The Particle at the End of the Universe

The Particle at the End of the Universe: How the Hunt for the Higgs Boson Leads Us to the Edge of a New World
by Sean Carroll

Sean Carroll - Particle at the End

Reading this book again (this time by listening to the audiobook) helped me absorb the complex concept of the Higgs Boson. Of course there is no particle at the end of the universe – this is a metaphor for the last remaining particle to be observed to finalize the Standard Model of particle physics; the elusive and enigmatic ‘Higgs Boson’.

The Universe began with perfect symmetry at the Big Bang at incredibly high energies, and about a thousand-millionth of a second after the Big Bang that symmetry was broken by a process now called the Higgs mechanism. According to Quantum Field Theory, the most fundamental building blocks of the universe are actually vibrating fields (not particles), and the different vibrations of these fields result in the particles we observe. The Higgs field, proposed by Peter Higgs (along with others whose names were clearly less catchy), is what causes these vibrations to oscillate at certain values, breaking the symettry of the fields to form particles. Carroll’s use of the pendulum as a visual tool was very illustrative; when a pendulum is at a state of rest, it is at it’s lowest energy. The Higgs mechanism is like an upside-down pendulum: it takes more energy to get it to it’s rest state than it does for it to lean to one side or the other. This “leaning” to one side is the breaking of the symmetry, and depending on which side it chooses (called decaying), the field will be an electron, a quark, a gluon, a W or Z particle, etc. Each energy (or mass; Einstein’s E=MC2 shows us they are two measurements of the same thing) of the field is determined by how easily it moves through the Higgs field. Carroll illustrates this effect using a metaphor of a walk through a crowd taken by himself and simultaneously by Angelina Jolie. Jolie’s walk will be slower because she attracts more fans that swarm her and slow her down (giving her more mass). Since the Higgs Boson (a force-carrying particle for the Higgs field) existed for such a brief moment at the very beginning of the universe in a very high energy state, it’s discovery has eluded science until the Large Hadron Collider at CERN started smashing protons together at almost the speed of light and observing the fallout at those high energies.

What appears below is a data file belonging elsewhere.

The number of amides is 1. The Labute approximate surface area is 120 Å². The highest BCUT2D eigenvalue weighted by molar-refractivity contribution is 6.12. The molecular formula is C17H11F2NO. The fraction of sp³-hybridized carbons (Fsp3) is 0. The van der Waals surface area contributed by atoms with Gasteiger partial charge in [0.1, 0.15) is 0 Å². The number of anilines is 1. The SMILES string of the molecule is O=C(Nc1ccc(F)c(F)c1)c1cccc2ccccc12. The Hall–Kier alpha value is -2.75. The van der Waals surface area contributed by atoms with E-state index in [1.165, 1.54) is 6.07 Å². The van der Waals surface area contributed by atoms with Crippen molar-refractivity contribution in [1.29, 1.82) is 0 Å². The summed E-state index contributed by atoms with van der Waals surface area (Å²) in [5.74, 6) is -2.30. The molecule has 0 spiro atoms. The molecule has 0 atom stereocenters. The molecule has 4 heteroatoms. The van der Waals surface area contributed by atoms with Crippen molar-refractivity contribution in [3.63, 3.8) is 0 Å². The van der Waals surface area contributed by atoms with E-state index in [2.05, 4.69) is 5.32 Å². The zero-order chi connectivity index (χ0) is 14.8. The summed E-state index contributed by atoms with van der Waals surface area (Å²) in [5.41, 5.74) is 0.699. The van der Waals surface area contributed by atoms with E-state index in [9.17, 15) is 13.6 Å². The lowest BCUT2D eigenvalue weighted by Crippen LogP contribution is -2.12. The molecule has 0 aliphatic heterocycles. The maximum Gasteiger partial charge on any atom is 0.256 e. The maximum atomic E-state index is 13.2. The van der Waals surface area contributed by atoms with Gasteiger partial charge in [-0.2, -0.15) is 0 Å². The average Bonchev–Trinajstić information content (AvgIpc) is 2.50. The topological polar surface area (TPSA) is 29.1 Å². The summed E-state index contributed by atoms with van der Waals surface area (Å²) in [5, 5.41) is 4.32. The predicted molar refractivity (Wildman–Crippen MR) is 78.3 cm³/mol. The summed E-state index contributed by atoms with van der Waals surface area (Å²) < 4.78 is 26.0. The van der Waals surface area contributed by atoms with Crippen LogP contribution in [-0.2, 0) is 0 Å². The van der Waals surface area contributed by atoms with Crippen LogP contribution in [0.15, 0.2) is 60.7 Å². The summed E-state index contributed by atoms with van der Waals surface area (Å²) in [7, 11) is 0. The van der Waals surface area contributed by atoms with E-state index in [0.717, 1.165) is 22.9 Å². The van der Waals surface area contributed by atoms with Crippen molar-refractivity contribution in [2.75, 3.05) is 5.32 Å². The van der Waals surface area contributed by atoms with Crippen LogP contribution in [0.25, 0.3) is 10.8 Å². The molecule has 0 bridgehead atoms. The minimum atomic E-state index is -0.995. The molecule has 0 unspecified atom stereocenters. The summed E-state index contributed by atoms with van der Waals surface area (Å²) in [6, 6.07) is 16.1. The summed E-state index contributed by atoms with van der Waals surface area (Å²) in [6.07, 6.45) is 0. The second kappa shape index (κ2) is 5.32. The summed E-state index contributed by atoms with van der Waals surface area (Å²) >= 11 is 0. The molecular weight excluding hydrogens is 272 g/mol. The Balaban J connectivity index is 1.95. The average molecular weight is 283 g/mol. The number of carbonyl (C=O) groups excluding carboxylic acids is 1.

Once the data was analysed, a “sigma 5” announcement was made on July 4th 2012: particle decays at around 126 GeV behave exactly like the Higgs Boson. To understand the levels of scientific certainty involved, here is a percentace of statistical certainty on the sigma scale:

2-sigma: 95.5 percent

3-sigma: 99.73 percent

4-sigma: 99.993 percent

5-sigma: 99.99994 percent

So that means that purely statistical fluctuations will give you a result way out in the 5-sigma range 0.00006 percent of the time.

When physicists announce that they have a 5-sigma result, that means that there’s a 1 in 3.5 million chance that it was the result of a statistical fluctuation over the spectrum of experiments they performed. Particle physicists working on the CMS and ATLAS experiments are looking for “bumps” in their data that stand out from the background. When these bumps reach the 5-sigma level, they have very good reason to believe that they’ve discovered or observed a new particle.

I really like Sean Carroll, both as an author and teacher, as well as public defender of science and reason. His lucid and entertaining style of writing makes the journey of discovery exciting and highly intellectually stimulating. If you haven’t read his book on time called “From Eternity to Here” or taken any of his Teaching Company courses on “Dark Matter/Dark Energy” or “Mysteries of Modern Physics -Time” you should make an effort to do so. You’ll come out the other side with a stronger understanding of the concepts of modern physics and cosmology, and a different and more informed view of the universe around you.

Darren Hancock


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